Land Lease: All You Need To Know

A land lease refers to leasing a plot of land for a long-term period to a tenant who then builds on that property.  There are two parties involved here: the owner of the land and the lessee. The two parties sign a land lease agreement that outlines all contractual obligations and rules. The lessee then pays rent to the landlord on a regular basis. If the lessee does not pay the rent, the landowner has the right to evict the lessee. After the lease period, the land and all improvements the tenant makes returns to the property owner.

There are two types of ground leases in commercial real estate, subordinated and unsubordinated.

In a subordinated ground lease agreement, the land owner agrees to take a lower position in the claim hierarchy.  If the developer were to default on their construction loan with the bank, this means that the lender has the right to foreclose on the property, sell it, and use the proceeds to repay the loan.  Any funds left after the sale would be paid to the land owner.

Section 1 of the Land Use Act of 1978, in Nigeria states that the law vests the ownership of all land in the country to the State Government and that power is held by the governor. Under the Act, the nature of interests in real property is leasehold for terms not exceeding 99 years. This means that “buyers” can only lease land and are required to apply for a renewal after the lease expires.

A land lease should include the following important things:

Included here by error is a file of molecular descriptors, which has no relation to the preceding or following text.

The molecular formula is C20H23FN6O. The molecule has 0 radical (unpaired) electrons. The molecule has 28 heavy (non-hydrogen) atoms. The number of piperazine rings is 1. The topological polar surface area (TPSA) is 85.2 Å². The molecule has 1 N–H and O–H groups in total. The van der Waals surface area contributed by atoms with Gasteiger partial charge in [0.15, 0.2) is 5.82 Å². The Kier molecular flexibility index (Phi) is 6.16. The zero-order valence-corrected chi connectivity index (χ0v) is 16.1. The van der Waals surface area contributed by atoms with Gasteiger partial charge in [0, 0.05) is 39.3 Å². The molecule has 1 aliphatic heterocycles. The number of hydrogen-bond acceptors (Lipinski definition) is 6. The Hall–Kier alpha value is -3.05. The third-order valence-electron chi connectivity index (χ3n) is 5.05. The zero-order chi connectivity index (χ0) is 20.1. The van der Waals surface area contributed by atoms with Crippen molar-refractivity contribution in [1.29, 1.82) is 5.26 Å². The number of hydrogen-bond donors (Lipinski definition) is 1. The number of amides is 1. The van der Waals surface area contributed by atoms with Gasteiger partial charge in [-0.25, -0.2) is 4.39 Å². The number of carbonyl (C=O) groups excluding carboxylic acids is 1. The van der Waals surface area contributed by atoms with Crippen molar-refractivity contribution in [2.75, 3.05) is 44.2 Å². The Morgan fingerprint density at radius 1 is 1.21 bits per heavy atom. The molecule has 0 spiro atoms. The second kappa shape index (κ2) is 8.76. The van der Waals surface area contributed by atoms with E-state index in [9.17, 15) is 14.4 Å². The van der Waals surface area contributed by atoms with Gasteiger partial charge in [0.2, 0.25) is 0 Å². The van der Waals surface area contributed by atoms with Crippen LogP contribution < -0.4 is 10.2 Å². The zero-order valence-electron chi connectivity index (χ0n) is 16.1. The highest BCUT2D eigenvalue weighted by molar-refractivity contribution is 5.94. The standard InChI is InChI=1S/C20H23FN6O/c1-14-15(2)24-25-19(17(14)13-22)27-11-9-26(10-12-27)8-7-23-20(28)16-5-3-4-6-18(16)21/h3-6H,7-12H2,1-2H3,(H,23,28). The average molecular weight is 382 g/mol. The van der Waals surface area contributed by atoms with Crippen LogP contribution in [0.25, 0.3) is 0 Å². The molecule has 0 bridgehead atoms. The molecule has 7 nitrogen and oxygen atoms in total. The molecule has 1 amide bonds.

• Rights of the landlord
  • Rights of the tenant
  • Financing conditions
  • Fees
  • Default conditions
  • Title insurance
  • Use provisions
  • Terms of the lease
Benefits of Land Lease
Location

A major key benefit of a land lease agreement for tenants is it enables tenants to access lands or occupy spaces in prime locations where it is impossible to purchase land outright or where they can not afford to buy property.

Security 

Another land lease advantage is that landlords have the security of a long-term tenant and future appreciation of the property because of development. Buildings and improvements completed by the tenants become the property of the landlord unless otherwise stated in the contract.

Source of financing

For the property owner, the major financial advantage is that a ground lease allows them to generate a passive income stream from a vacant piece of commercial property without having to do much work.

Disadvantages of Land Lease
Loss of Control

A landlord can end up losing control of the property if the proper clauses and provisions are not included in the lease.

Instability

Leases are renewed by the month or by the year. If a landowner decides not to renew the lease, the tenant would have to move. Also, even though you’re not buying the land, you still may have to pay an annual lease fee. This fee will rise over time at the rate of inflation or greater.

Higher Tax

This varies based on the location of the property, but a ground lease can come with higher tax implications for the landlord. Though landlords don’t realize a gain from selling the property, the rent they charge is considered income. That means rent will be taxed at the ordinary rate, and this can increase the landlord’s tax burden.

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